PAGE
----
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Well actually no it didn't One of the biggest challenges when trying to fit the CVH engine into our project car was, would the bonnet go on afterwards. Obviously we spent hours meticulously measuring and comparing the position of the engine in the chassis with my other car "Marilyn", before the body was reunited with the rest of the car, only to find out we were about 20mm high right at the front of the engine. To cut a long and stressful story short, because we didn't want a power bulge in the bonnet, a company called Fibet came to our rescue. They manufacture Isolation Mounts in all shapes sizes and specs for automotive as well as industrial use . I contacted them via their website explained the issue and what we were trying to do. To my surprise they responded almost immediately explained that the item we needed was out of stock, but they would be doing a production run in the next two weeks. True to their word two weeks later I get a package in the post with the new engine mounts supplied completely free of charge including p&p... Fantastic!!! Who said customer service was dead, it's alive and very well at www.fibet.co.uk for sure After getting home from Stoneleigh on Sunday parked the two cars in the drive next to each other for the first time. Now it's easy to see why we had so much trouble when you compare the project car to Marilyn in the background. All worked out well in the end.... anybody looking for a nice 1989 SEi only covered 1600 miles from new G.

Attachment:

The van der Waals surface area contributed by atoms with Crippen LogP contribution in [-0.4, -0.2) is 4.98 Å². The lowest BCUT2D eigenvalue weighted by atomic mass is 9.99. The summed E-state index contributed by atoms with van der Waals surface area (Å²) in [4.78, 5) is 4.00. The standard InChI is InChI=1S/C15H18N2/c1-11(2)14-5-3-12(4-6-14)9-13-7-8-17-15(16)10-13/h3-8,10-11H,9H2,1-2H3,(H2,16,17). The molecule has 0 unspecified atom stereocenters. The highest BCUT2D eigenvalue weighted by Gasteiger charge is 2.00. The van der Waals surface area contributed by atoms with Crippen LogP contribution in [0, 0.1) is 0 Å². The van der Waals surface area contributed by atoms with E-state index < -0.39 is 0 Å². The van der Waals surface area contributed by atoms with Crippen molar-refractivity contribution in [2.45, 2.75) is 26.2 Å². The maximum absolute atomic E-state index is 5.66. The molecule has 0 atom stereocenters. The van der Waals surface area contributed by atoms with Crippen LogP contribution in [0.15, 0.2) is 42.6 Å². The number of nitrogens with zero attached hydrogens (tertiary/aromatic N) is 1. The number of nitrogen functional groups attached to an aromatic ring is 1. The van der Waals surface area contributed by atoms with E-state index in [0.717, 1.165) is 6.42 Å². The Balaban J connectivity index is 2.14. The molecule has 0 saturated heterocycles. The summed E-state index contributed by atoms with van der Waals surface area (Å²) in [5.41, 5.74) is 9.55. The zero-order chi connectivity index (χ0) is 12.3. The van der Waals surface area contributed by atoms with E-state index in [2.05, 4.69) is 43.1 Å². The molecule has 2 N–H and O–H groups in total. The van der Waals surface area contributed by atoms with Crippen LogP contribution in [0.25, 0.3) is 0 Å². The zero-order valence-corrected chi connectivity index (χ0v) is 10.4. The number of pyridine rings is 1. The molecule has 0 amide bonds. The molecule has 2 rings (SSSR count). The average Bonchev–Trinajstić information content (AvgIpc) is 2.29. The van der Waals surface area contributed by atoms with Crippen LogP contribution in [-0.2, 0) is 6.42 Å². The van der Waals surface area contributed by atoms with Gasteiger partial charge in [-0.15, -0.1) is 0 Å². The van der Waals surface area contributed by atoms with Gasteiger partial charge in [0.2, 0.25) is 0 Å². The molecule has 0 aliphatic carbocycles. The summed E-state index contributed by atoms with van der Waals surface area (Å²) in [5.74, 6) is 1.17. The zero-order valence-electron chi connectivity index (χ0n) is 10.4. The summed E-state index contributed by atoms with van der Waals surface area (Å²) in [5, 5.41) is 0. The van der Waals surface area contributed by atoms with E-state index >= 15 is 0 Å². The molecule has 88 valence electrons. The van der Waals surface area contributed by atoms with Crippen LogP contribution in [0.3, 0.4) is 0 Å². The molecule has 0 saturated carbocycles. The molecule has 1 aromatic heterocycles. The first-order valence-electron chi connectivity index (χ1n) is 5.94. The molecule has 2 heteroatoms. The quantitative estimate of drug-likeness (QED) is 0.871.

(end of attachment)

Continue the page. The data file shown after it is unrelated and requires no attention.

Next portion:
How to tell the difference between a Narrow Body and a Wide Body If you don’t have a tape measure to hand then the two most visual differences between a narrow and wide body car are around the rear lights and also the shoulder panel next to the seat. Starting with the shoulder panel, a narrow car will have a flat, vertical internal panel next to your shoulder. On a wide body car the GRP tub is extended into the cockpit to create a scalloped or chamfered panel to give more shoulder room. These first two pictures show an example of the shoulder panel on a narrow bodied car. Whilst on a Wide body car, the first of these pictures shows the chamfered tub used with ZK bodywork, whist the second shows the scallop of the earlier “kit” wide bodywork. The second method of telling the difference between a wide an narrow is the shape of the bdy tub around the rear lights. The wide body chassis was available with either fixed or detachable rear arches; whist the narrow was only available with fixed rear aches. Therefore if the car has detachable arches, which can be seen with a join line between the tub and arch as in the picture below then it will be a wide body car. If the car has fixed arches then it could be either a wide or a narrow. These first two pictures show examples of wide body Westfield’s. Note how the rear lights are partially recessed into the tub on their inside edge in a square recess. On a narrow however the arches are slightly wider and the arch has a smooth contour into the main body with no recess for the lamp. Note: I am aware that there is also some wide body tubs they may have rear arches similar to the narrow and therefore it is wise to also check the shape of the shoulder panel also to help with identification.